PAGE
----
After the frosting seemed relatively acceptable, I added about 6 oz. fresh raspberries to the double-batch of frosting. In spite of the small amount of fruit, the frosting ended up very pink and flavorful. In spite of thinking that more fruit would be needed, based on my experience, I don’t think you need more unless you want a stronger flavor/different consistency (thicker). I’m also uncertain why a lot of recipes recommend adding pink food coloring as the frosting was already very pink.
Once the frosting was finished, the cake was pretty well-cooled. I was a little generous with the frosting filling since I had made so much frosting… (pictured below is the nearly 1 inch of frosting filling in between the two layers of cake)
The cake didn’t end up quite as lovely as I wanted, probably partially due to my non-expertise and practice at frosting cakes. However, I wanted something a little nicer than a sickly pink cake to give Ryan. Additionally, the thick frosting gave no clue as to what kind of cake was underneath, so I wanted to hint at the chocolate cake within. I decided that a heart made of fresh raspberries and dark chocolate chips would suffice, and was pleased with the result.
Having never made a layer cake myself before (I think I helped my cousin make one once), I was incredibly excited that I was able to clearly see the layers after cutting into the cake.
Overall, I was incredibly pleased with how the cake tasted. The cake itself was very moist, and the frosting wasn’t as sweet as I feared with all those pounds of sugar in it (I think the raspberries helped a lot here). I would definitely like to make improvements in the future on my presentation, and when I made the cake again for work, I used less frosting which I think was a better flavor ratio for me (as I’m not a big frosting fan).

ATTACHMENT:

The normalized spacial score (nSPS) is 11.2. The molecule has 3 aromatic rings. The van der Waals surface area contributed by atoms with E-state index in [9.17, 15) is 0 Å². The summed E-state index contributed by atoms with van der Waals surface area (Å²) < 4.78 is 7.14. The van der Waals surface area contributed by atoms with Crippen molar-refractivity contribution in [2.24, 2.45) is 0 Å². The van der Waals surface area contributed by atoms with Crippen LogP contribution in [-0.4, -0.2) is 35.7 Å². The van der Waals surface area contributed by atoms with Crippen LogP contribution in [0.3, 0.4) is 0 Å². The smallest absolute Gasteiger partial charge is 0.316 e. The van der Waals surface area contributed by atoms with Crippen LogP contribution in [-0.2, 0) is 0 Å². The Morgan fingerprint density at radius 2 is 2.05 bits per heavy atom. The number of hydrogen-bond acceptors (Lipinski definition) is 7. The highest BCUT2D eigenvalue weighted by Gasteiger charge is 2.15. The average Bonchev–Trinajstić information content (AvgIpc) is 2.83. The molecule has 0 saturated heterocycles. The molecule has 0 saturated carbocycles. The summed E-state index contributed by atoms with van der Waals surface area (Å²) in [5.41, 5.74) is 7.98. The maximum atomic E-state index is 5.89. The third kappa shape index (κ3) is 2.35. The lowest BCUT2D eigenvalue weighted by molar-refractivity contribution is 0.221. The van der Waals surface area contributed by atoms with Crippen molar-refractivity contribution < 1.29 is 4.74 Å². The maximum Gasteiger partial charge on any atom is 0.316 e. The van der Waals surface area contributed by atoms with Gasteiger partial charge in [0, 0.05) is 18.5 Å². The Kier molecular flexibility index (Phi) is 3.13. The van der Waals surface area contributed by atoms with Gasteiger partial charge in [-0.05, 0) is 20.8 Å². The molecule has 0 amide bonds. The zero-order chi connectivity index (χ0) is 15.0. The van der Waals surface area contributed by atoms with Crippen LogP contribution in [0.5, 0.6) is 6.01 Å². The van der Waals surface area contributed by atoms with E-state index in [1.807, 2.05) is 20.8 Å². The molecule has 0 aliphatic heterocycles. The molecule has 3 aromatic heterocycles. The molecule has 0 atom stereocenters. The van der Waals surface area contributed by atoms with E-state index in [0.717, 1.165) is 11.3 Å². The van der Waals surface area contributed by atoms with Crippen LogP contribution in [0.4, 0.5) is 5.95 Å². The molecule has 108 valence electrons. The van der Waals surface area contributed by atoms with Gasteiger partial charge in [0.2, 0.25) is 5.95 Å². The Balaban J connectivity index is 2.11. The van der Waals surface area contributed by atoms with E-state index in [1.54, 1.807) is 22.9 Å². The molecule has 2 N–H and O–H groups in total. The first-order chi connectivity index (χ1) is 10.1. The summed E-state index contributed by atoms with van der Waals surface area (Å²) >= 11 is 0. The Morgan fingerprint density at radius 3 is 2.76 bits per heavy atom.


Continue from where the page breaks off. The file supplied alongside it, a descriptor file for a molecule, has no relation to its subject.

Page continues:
This Friday, I went off another recipe from Skinny Taste, this time for “Asian Chicken Lettuce Wraps.” As usual, I made a lot of changes.
Bee’s Chicken Lettuce Wraps
1 lb ground chicken
1 cup celery, diced
1 cup fresh shiitake mushrooms, diced
1/8 cup soy sauce
3 Tbsp sesame oil
1/8 cup white vinegar
1 tsp sugar
freshly ground black pepper, to taste
1 packet Maruchan ramen Oriental seasoning packet (I would have used the garlic, scallions, and the extra sauces from the original recipe, but I forgot to buy them, so I used what I had around the house)
12 romaine lettuce leaves (mine were of varying sizes, which worked out fine)
1 cup fresh mung bean sprouts
1 cup match sticked carrots (about 3 small carrots)
1 cup match sticked zuchinni (about 1/2 small zuchinni)
Sriracha sauce as desired (red chili sauce)
1. Combine ground chicken, shitake mushrooms, and celery in a bowl.
2. Begin heating 1-2 Tbsp of sesame oil in your pan (I used a kawali (Filipino wok), but any wok or frying pan should work well) using medium heat.
3. Combine remaining sesame oil, vinegar, soy sauce, sugar, and at least half the ramen seasoning packet.
4. Pour the sauce over the chicken mixture and allow to marinate for at least 10 minutes.
5. Carefully transfer the chicken mixture to the hot pan (it may pop and sizzle a bit from the moisture).
6. Brown the chicken mixture, incorporating the remaining ramen seasoning and black pepper as it finishes cooking.
7. Serve the chicken and fresh vegetables, allowing people to add the desired amount to their romaine leaf.
8. Add any sauces you enjoy, such as Sriracha sauce.
9. Wrap the leaf around your filling and enjoy!